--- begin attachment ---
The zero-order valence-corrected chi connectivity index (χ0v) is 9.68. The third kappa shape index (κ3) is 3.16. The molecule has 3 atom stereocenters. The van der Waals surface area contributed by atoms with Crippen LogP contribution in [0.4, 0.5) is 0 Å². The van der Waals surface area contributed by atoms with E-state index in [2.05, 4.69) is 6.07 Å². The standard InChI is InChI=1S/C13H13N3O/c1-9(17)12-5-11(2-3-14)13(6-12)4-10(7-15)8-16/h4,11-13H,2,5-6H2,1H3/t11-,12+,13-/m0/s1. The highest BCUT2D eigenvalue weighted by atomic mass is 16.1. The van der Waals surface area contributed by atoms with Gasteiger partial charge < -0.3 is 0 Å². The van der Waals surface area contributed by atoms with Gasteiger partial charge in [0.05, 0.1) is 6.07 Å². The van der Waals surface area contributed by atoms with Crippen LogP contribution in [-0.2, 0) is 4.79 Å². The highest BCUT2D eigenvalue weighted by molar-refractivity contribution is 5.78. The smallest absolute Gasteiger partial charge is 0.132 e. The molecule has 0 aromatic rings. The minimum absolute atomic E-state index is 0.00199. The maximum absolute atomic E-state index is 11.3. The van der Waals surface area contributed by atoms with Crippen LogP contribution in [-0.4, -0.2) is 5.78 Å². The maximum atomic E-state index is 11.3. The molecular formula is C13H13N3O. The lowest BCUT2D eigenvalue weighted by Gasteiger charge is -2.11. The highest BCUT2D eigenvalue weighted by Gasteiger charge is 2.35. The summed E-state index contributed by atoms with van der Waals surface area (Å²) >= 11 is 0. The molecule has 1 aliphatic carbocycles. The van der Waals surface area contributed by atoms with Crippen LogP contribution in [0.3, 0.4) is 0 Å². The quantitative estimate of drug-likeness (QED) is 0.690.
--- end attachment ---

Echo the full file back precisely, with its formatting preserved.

The zero-order valence-corrected chi connectivity index (χ0v) is 9.68. The third kappa shape index (κ3) is 3.16. The molecule has 3 atom stereocenters. The van der Waals surface area contributed by atoms with Crippen LogP contribution in [0.4, 0.5) is 0 Å². The van der Waals surface area contributed by atoms with E-state index in [2.05, 4.69) is 6.07 Å². The standard InChI is InChI=1S/C13H13N3O/c1-9(17)12-5-11(2-3-14)13(6-12)4-10(7-15)8-16/h4,11-13H,2,5-6H2,1H3/t11-,12+,13-/m0/s1. The highest BCUT2D eigenvalue weighted by atomic mass is 16.1. The van der Waals surface area contributed by atoms with Gasteiger partial charge < -0.3 is 0 Å². The van der Waals surface area contributed by atoms with Gasteiger partial charge in [0.05, 0.1) is 6.07 Å². The van der Waals surface area contributed by atoms with Crippen LogP contribution in [-0.2, 0) is 4.79 Å². The highest BCUT2D eigenvalue weighted by molar-refractivity contribution is 5.78. The smallest absolute Gasteiger partial charge is 0.132 e. The molecule has 0 aromatic rings. The minimum absolute atomic E-state index is 0.00199. The maximum absolute atomic E-state index is 11.3. The van der Waals surface area contributed by atoms with Crippen LogP contribution in [-0.4, -0.2) is 5.78 Å². The maximum atomic E-state index is 11.3. The molecular formula is C13H13N3O. The lowest BCUT2D eigenvalue weighted by Gasteiger charge is -2.11. The highest BCUT2D eigenvalue weighted by Gasteiger charge is 2.35. The summed E-state index contributed by atoms with van der Waals surface area (Å²) >= 11 is 0. The molecule has 1 aliphatic carbocycles. The van der Waals surface area contributed by atoms with Crippen LogP contribution in [0.3, 0.4) is 0 Å². The quantitative estimate of drug-likeness (QED) is 0.690.